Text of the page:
Bryan Bickell excelling on Blackhawks' second line

Since being bumped up to the second line with Patrick Kane & Brad Richards, Bryan Bickell has found quite the rhythm.

When Kris Versteeg went down with a hand injury after blocking a shot in the Winter Classic, there were certainly questions as to how they'd replace him. While they didn't lack players with the skill set to play on the second line, there was the matter of finding the right fit in terms of chemistry, as the duo of Patrick Kane and Brad Richards had discovered overwhelming success in combining with Versteeg on that second line.

Enter Bryan Bickell. Largely a regular season disappointment since signing that large four-year extension that carries a $4 million cap hit, Bickell has finally harvested some consistency in his game having joined the ranks of the second line. Seemingly overnight, Bickell has turned his game around and has been a noticeable presence each and every night since moving up into the top six.

Not that we haven't seen this before. It was that playoff run in 2013, where Bickell spent much of the time with Jonathan Toews and Patrick Kane on the top line, that helped to earn him that fat contract. It isn't any secret that he's capable of playing with high-end talent. And he's continuing to prove just that in each game that he plays next to Richards and Kane.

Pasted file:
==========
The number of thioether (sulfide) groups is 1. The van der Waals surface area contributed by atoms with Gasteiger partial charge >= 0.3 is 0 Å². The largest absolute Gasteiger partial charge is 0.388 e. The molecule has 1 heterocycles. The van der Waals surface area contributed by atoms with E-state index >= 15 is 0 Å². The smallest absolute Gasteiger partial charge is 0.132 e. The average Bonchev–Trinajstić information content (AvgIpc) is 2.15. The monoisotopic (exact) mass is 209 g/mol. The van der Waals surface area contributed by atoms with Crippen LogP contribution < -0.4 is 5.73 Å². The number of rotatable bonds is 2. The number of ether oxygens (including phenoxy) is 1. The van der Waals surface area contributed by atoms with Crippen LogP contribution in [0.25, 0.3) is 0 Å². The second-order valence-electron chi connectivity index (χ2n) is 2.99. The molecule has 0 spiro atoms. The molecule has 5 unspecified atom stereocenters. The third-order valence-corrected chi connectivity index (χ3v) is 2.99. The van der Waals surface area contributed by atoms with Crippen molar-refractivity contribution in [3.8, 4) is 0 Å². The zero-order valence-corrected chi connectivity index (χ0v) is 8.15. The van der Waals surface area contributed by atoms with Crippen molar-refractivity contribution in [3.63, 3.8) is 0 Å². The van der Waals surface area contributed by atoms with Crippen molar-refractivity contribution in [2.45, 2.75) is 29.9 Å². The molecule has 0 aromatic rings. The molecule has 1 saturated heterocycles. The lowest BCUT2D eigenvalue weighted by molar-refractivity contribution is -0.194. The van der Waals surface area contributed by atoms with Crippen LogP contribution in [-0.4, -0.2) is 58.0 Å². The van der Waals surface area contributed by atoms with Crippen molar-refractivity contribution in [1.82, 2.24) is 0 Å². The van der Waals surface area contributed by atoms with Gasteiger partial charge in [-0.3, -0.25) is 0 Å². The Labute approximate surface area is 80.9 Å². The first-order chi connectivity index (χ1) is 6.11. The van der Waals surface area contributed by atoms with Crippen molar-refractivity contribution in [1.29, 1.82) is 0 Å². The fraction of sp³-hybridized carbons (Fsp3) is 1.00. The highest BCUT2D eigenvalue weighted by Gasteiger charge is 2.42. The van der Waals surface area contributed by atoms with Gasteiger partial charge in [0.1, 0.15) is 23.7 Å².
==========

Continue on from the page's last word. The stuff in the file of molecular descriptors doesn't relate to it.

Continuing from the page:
In three of his last five, Bickell's possession numbers with that second line fall into the black. The two games in which he didn't fall on the positive side of the Corsi chart were the dud of a game against Edmonton back on January 9th, and the most recent contest on Sunday against Minnesota, in which possession and shot numbers made the game seem a lot closer than it was. Regardless, his line is making things happen consistently.

That doesn't just apply to his offensive output, as he's been more noticeable physically as well. While the hockey world tends to overrate that aspect, especially in relation to a team that isn't physical overall like the Hawks, it's an important element because it's such a rarity. When Bickell's using the body effectively, he's much more valuable to the lineup.

From a statistical perspective, in the five games since the Versteeg injury, Bickell has goals in three of five. Of course, it's important to note that in only four of those games has he found himself on the left wing on the second line. Nonetheless, he has four goals in his last five games overall, as well as an assist in Sunday's tilt with Minnesota. The predominant theme here seems to be the fact that with an increased opportunity, largely in terms of his ice time, Bryan Bickell has managed to be more consistent.

The catalyst in all of this is obviously Patrick Kane. It probably shouldn't come as any surprise, but anyone who plays with him has elevated their game and found consistent success in playing with him this season. Brad Richards has built up quite a nice rapport with Kane as the pivot on the second line. We saw Kris Versteeg find his game again on the left side of the no. 2 unit. Patrick Kane makes things happen. But that's a story for another day.

The bottom line is that the absence of Kris Versteeg brought a new opportunity for a player like Bryan Bickell, and he's simply taking advantage of it. It'll be interesting to see if he remains in the same situation once Versteeg returns to the lineup. We've seen Bickell succeed with top tier talent before. Perhaps this is the best situation for him, long-term, in order to harvest as much offense from him as possible? We'll see.

Randy Holt is a staff writer for Second City Hockey. You can follow him on Twitter @RandallPnkFloyd.